Nature Asks Six SF Authors About the Future of SF

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Madness

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« on: December 29, 2017, 11:52:29 pm »
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« Reply #1 on: January 10, 2018, 03:55:10 pm »
Interesting article, the bits I scanned through.

Seems that a lot of the responses kind of point out the same thing: that 'science fiction' - especially good/awarded/critically-acclaimed/popular scifi - isn't really about the future but about the present, in that they typically take today's issues and put them in a fictional environment that allows them to be examined.

Basically as my list of read books slowly increases, either scifi or fantasy, these are the patterns that I've observed. Certainly not every book is explicitly or implicitly trying to conquer a particular issue, but a lot of them do. Take a look at the list of 25 or so books that have won both the hugo and nebula award. Many argue that winning both is the highest praise a scifi book can achieve - because Hugo is awarded by a panel of 'experts' and Nebula is awarded by popular vote - and if you've read any or all of them you'll see what I mean. They are good books, some with better writing than others, but most seem to have a 'present day' (at time of writing) issue at their core, which is probably what made them so compelling to both 'experts' and popular among 'the people'.
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« Reply #2 on: January 10, 2018, 10:25:26 pm »
Alternatively, though I do agree with your reading as well, those same answers are a call to update the kinds of SF we tell ourselves. We need more SF dealing with contemporary projections, not simply rehashes of possibilities projected from the second half of the last century (and at least half of those six are writing some of the most original SF out there today).
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« Reply #3 on: January 11, 2018, 03:25:08 pm »
Its kind of like there are two genres that make up Science Fiction.
One that focuses primarily on social issues and their potential impact in the future, and others that are more about technology and how that might change our lives.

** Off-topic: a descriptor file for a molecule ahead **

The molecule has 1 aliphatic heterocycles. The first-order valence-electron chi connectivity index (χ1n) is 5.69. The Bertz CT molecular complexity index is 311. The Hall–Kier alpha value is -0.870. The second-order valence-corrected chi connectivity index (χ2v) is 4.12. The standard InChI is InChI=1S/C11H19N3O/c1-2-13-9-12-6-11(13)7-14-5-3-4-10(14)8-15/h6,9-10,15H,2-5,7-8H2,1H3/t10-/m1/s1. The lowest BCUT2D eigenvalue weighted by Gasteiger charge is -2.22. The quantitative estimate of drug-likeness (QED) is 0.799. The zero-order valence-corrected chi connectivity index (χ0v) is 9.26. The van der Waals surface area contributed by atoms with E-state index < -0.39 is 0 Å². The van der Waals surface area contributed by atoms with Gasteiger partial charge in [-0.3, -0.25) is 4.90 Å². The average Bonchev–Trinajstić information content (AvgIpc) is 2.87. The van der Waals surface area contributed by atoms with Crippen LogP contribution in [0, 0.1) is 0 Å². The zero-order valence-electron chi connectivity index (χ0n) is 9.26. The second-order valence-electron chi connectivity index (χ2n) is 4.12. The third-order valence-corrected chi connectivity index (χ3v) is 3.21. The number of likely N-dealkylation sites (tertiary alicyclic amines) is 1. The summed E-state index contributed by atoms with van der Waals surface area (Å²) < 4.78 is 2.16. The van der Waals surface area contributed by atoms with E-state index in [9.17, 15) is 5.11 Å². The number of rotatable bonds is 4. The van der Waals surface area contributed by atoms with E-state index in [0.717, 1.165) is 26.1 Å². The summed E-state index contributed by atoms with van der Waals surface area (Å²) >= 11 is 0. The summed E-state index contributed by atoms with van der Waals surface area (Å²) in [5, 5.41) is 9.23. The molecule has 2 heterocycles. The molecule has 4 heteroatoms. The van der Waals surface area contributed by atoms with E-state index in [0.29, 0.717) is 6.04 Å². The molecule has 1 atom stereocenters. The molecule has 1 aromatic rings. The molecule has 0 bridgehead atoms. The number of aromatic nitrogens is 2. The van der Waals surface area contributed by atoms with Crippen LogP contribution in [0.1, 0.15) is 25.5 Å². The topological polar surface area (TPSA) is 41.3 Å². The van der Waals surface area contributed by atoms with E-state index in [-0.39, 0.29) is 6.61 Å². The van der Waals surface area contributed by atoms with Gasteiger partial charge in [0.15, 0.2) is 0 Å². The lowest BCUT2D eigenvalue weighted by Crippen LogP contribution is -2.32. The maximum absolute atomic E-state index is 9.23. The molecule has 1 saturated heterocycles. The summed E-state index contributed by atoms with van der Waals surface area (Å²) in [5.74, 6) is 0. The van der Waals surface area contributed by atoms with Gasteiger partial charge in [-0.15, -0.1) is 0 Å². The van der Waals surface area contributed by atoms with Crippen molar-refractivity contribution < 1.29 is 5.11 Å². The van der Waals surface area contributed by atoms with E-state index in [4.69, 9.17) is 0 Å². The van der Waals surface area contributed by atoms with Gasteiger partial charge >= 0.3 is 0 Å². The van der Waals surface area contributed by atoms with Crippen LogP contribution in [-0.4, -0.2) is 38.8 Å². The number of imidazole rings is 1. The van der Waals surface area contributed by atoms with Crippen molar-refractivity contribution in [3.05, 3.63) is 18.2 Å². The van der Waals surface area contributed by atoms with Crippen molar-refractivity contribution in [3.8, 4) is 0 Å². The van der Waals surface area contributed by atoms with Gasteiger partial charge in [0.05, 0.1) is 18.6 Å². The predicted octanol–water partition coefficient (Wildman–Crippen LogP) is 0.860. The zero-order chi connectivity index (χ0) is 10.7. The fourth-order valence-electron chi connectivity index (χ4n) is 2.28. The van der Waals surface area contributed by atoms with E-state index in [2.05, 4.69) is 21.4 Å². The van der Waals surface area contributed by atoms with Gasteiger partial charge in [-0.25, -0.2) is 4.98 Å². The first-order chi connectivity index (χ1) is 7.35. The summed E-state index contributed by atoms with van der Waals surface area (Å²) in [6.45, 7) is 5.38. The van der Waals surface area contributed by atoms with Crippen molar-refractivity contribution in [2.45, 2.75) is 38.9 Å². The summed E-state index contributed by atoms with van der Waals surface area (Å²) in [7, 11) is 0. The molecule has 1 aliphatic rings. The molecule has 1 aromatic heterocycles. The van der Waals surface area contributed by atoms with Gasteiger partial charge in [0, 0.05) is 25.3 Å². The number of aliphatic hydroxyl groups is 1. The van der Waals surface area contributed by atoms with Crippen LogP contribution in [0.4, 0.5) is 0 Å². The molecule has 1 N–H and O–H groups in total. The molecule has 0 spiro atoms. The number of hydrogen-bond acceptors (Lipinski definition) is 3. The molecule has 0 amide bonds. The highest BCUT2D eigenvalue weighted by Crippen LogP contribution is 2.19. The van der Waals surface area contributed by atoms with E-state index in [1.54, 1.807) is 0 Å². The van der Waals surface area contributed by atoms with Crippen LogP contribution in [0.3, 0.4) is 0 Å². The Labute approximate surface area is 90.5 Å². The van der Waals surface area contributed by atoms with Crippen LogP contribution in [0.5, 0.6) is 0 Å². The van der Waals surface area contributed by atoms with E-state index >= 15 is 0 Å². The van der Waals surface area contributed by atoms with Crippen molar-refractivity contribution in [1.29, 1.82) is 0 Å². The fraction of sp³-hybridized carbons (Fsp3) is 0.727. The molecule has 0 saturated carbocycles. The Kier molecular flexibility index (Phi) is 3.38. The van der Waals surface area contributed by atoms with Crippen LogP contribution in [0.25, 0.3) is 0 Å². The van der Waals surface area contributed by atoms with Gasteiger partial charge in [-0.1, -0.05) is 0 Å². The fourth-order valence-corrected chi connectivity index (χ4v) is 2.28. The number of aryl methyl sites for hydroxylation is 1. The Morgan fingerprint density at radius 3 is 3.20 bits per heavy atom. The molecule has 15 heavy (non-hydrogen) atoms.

Asimov (to name one) being primarily the latter, with someone like LeGuin more the former.
Shades of gray between.
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« Reply #4 on: January 11, 2018, 03:41:11 pm »
Not necessarily to your point but to add: many authors I've read and read about over the years maintain that much of "quality" SF accentuates one or two things from the present day, whichever direction they express themselves.
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« Reply #5 on: January 11, 2018, 04:14:40 pm »
Quality, which it seems most people and critics agree, definitely has that aspect given how the awards are given out.

Something both the cinema industry as well as movie-goers have forgotten: when you center a story around a plot and issues, it makes it more interesting and memorable, compared to those centered around flashy explosions and bad dialogue.
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« Reply #6 on: January 11, 2018, 04:20:55 pm »
The dearth of original stories in Hollywood is frightening.
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« Reply #7 on: January 11, 2018, 05:31:18 pm »
The dearth of original stories in Hollywood is frightening.
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« Reply #8 on: January 11, 2018, 10:15:10 pm »
I expected "better."
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